Paul B. Anderson, the principal & CEO of Workhouse Media of Seattle, Washington, has established The Shaufler Prize in Journalism, named after his late friend Ed Shaufler.

Shaufler Prize in Journalism recognizing reporting to advance understanding of issues related to culture and inclusion now accepting entries

Wednesday, Sept. 6, 2023


Entries are now being accepted for the 2023 Shaufler Prize in Journalism, the premier contest that recognizes the best U.S. journalism advancing the understanding of stories and issues related to culture and inclusion.

The prize is administered by the Walter Cronkite School of Journalism and Mass Communication at Arizona State University, and advances the school’s mission of supporting communities of color, people with disabilities, immigrants and LGBTQ+ individuals, among others.

Now in its third year, the prize was established by Paul B. Anderson, the principal & CEO of Workhouse Media of Seattle, Washington, in honor of his late friend, Ed Shaufler, who cared deeply about promoting understanding of underrepresented people.

Winners receive a total of $20,000 in cash awards in professional and student journalist categories. The first-place winner in the professional media category will receive $10,000. Second and third place will receive $3,000 and $2,000, respectively. The winner in the student category will receive a $5,000 award.

Last year, the first place prize in the professional category went to a three-part series entitled “The Superfund Site Next Door: Toxins and Mistrust in Atlanta” by Cronkite alumna Aydali Campa for Inside Climate News. 

Campa’s reporting explored how residents of predominantly Black communities on Atlanta’s West Side grappled with the EPA’s 2022 designation of their neighborhoods as a Superfund site. The stories build a narrative about local life and mistrust of institutions, accomplished by gaining trust among sources.

Second place in the professional category was awarded to writer Jamie Smith Hopkins of the Center for Public Integrity, and a podcast team with Transmitter Media, who together produced “The Wealth Vortex,” a longform story and an accompanying five-episode podcast that followed the efforts of Iowa entrepreneur ReShonda Young to address a racial wealth gap in her hometown of Waterloo, Iowa as she attempted to open the only Black-owned bank in her state — and the first in the country in more than 20 years. 

Third place in the professional category went to “Cheated at Work,” a data based investigation from the Center for Public Integrity that examined, in part, how vulnerable guest workers are being shorted on pay while in the U.S. for seasonal, low-wage jobs. Advocates say workers are often scared to complain and risk losing one of the coveted visas. The series was reported by Susan Ferriss, with data reporting and analysis by Joe Yerardi.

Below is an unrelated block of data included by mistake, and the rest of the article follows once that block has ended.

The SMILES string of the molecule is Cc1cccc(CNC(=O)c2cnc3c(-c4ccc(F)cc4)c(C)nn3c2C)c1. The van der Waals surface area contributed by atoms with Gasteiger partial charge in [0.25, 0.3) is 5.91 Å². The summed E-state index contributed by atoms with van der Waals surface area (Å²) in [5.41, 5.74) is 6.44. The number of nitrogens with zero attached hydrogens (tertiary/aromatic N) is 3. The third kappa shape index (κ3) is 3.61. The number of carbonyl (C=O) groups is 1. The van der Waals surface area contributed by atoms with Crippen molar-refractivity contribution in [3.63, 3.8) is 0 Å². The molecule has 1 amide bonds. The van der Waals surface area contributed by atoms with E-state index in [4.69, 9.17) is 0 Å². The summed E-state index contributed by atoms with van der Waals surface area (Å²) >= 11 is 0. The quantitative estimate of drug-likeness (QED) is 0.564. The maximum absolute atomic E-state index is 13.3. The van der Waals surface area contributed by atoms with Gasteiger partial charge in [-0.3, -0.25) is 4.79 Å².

In the student category, the top prize went to “Mega Billions: The Great Lottery Wealth Transfer,” produced by the Howard Center for Investigative Journalism at the University of Maryland. The investigation explored how state lotteries intentionally sucked wealth out of poorer, often Black or Hispanic neighborhoods, transferring billions of dollars to multinational companies no longer based in the U.S.

For the 2023 prize, entries must consist of work published or aired on print, digital, audio or broadcast platforms between Sept. 1, 2022, and Sept. 1, 2023. There is no entry fee.

Entries will be accepted beginning Sept. 6, 2023 through Dec. 6, 2023. 

To enter, fill out the entry form and upload entries HERE

You will need a Submittable account. You can create one or login to your existing Submittable account.

Please note:

  • Broadcast and video entries are limited to 10 minutes or less.
  • Audio features are limited to 10 minutes and podcasts to 30 minutes.
  • Print and online entries are limited to a single story or story package (a main story with sidebars of shorter length or a series of no more than four related stories).
  • Entries may represent the work of one person or multiple individuals.
  • Students entering the competition must be enrolled in an accredited journalism program at the time the entry was published or broadcast.

Entries will be judged by journalism professionals and educators. Judges will consider how well submissions:

  • Provide in-depth coverage of the issues affecting communities of color, immigrants or LGBTQ+
  • Go beyond the ordinary in conveying the challenges related to culture and inclusion
  • Tell stories that capture human experiences and build understanding among diverse people and communities
  • Explore and illuminate key public policy, legal, social, cultural or political issues regarding the treatment of underrepresented communities and individuals

For more information on the contest, please follow this LINK, or contact David Nitkin at